It is important to deal with inner conflicts but sometimes it isn’t even easy to know exactly what parts are in conflicts in the first place. Confusion may be paralyzing. So the first step is to understand exactly what the conflict is about. Ask yourself what two main parts are at war. In the example above it boils down to a death-match between the need for variety versus that for stability. If you are not familiar with the six fundamental human needs and the concept of values I recommend that you read through some of the older posts about this fascinating topic.
Once this is understood you are ready to move on. This is how you can do it in a simple yet effective way. Doing this little exercise will help you access your subconscious mind without complicating everything with analytical thinking.
If you are ready I challenge you to take willingly suspend your disbelief and take a little step into the world of Neuro-Linguistic Programming.
First imagine placing each part into each hand. Visualize and feel each part and everything it aspires to i.e. it’s positive intention.
Now close your eyes, breathe deeply and feel the weight of each part on each hand ad simply feel which hand seems to weight the more.
Just take in what your subconscious mind is telling you by noticing what happens to your hands. As soon as one starts feeling a bit heavier than the other you’ll know what your inner self values the most. It may manifest itself as just a slight feeling but if you care to pay attention you will notice it. Remember you are trying to break a tie here. So even a minor difference makes the difference. If you are sensitive enough you should be able to detect which part, literally, carries more weight. Now you know which need or set of conflicting needs is more important relative to the other and this will point the right way.
If this process doesn’t yield a clear winner of if you are finding it hard to let go of one of the parts you may want to take this another level. The harder it is for you to come to a clear-cut preference the greater the conflict because each part is important and needs to be satisfied. It has justly been noted the most intense wars are the civil wars, just as the most vivid and rending personal conflicts are internal ones.
If this is so you should be prepared to try to find a negotiated agreement. Just like civil wars inner conflicts are not about securing a one-sided absolute victory but rather to establish a new balance of power that respects both sides so that they can co-exist and cooperate for the common good. What is this common good? What is this higher-level meta-objective? What are both parts trying to obtain? As you go through this exercise you are focusing on the commonalities as opposed to the differences. As the Israeli statesman Simon Peres once said: “When you have two alternatives, the first thing you have to do is to look for the third that you didn't think about, that doesn't exist.”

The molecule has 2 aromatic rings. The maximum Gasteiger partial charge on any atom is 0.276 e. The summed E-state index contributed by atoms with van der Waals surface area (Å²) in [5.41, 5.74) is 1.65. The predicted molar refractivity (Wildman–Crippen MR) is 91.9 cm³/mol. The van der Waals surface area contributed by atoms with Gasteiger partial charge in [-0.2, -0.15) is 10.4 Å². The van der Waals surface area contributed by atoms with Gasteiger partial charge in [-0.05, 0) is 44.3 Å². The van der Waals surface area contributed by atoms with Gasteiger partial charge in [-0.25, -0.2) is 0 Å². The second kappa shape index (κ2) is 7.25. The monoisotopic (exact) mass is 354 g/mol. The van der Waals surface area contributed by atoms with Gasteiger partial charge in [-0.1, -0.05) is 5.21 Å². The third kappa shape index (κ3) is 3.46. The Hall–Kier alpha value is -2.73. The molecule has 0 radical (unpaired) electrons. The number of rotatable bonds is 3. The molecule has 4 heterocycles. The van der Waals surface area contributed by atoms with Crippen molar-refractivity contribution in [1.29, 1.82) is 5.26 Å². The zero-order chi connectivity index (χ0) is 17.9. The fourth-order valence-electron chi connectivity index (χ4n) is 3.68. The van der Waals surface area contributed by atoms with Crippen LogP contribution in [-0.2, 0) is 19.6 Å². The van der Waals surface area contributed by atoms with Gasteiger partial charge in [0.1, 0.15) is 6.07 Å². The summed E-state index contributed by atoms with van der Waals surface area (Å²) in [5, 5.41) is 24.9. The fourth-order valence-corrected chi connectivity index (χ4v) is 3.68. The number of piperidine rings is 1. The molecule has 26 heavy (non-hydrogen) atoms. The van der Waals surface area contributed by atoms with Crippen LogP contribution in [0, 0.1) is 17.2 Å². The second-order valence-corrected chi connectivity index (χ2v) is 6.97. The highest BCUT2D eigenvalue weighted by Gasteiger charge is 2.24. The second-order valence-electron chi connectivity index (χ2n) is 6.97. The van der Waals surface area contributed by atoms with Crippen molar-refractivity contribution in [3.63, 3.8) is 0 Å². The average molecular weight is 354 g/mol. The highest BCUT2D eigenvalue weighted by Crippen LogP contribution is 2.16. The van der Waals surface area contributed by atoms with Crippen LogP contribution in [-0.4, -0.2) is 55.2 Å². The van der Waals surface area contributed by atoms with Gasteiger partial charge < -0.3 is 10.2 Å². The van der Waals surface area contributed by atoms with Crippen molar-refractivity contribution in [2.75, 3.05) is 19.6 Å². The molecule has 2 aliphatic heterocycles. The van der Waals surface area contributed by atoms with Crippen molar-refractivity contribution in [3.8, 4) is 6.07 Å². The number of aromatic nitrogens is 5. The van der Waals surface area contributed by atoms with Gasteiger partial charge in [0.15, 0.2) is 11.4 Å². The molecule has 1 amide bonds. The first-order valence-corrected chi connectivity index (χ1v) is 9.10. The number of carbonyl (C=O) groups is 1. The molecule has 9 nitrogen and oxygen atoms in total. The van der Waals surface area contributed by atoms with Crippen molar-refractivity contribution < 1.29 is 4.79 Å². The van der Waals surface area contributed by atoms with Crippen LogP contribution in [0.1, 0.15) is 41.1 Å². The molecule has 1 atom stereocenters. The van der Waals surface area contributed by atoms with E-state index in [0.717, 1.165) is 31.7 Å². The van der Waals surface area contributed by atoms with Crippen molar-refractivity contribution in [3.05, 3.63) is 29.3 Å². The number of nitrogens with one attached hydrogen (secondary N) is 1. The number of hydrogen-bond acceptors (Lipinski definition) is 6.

If you are ready to find this third way engage in an inner talk where you become the mediator between the two parts. Speak to them by ensuring that each part recognizes the positive intention of the other and broker an agreement by which each part will accept to reach a middle ground solution.
Although this may seem a bit strange as you go through this neuro-linguistic programming process you are creating the conditions for your subconscious mind to be open to a creative solution to manifest itself. The answer is already within you. A helpful belief to have is that there is always a third way possible.
Step 1: Close your eyes, breathe deeply and simply join your two hands slowly.
Step 2: As they approach feel the positive intent in each hand and visualize it turning into a magnetic field that progressively stretches out as it is attracted by its approaching counterpart.
Step 3: As you hands finally connect just let the two parts mix and become one. Keep on breathing, clear your mind and let any ideas or insights manifest.
Chance are you will come up with a third way that combines both parts’ positive intentions into a new greater solution that offers you at the very least a starting point to reframe your dilemma. In some cases you will see an embryonic plan or option shaping up in your mind. Take it and work with it. You are witnessing and experiencing a higher state of consciousness that will help you to get unstuck.
In the example above you may come to the conclusion that you can keep your existing job but become more creative at doing what you already do. Or maybe you may come to the realization that you can start doing some freelancing work in your spare time so you build up a customer base and experience before taking the risk of quitting your job. Or maybe you can speak to your employer and pitch your creative idea(s).
Whatever you come up with appreciate that each part has a positive intention. Using your criteria for a rational analysis and/or checking with your subconscious mind (using your hands as vehicles) can help you sense which option is the best for you. If the conflict is deeper you should leverage the belief that there is almost always a third way. Open up to let it in. Then give it a shot. You’ll be amazed by how powerful this simple process can be and the wisdom in can yield.
Try this process and let me know how it goes.
For those who are more analytical and less prone to ‘willingly suspend their disbelief’ I will explain how to conduct a decision-making comparative analysis where you assess options based on how well each satisfies your set of criteria.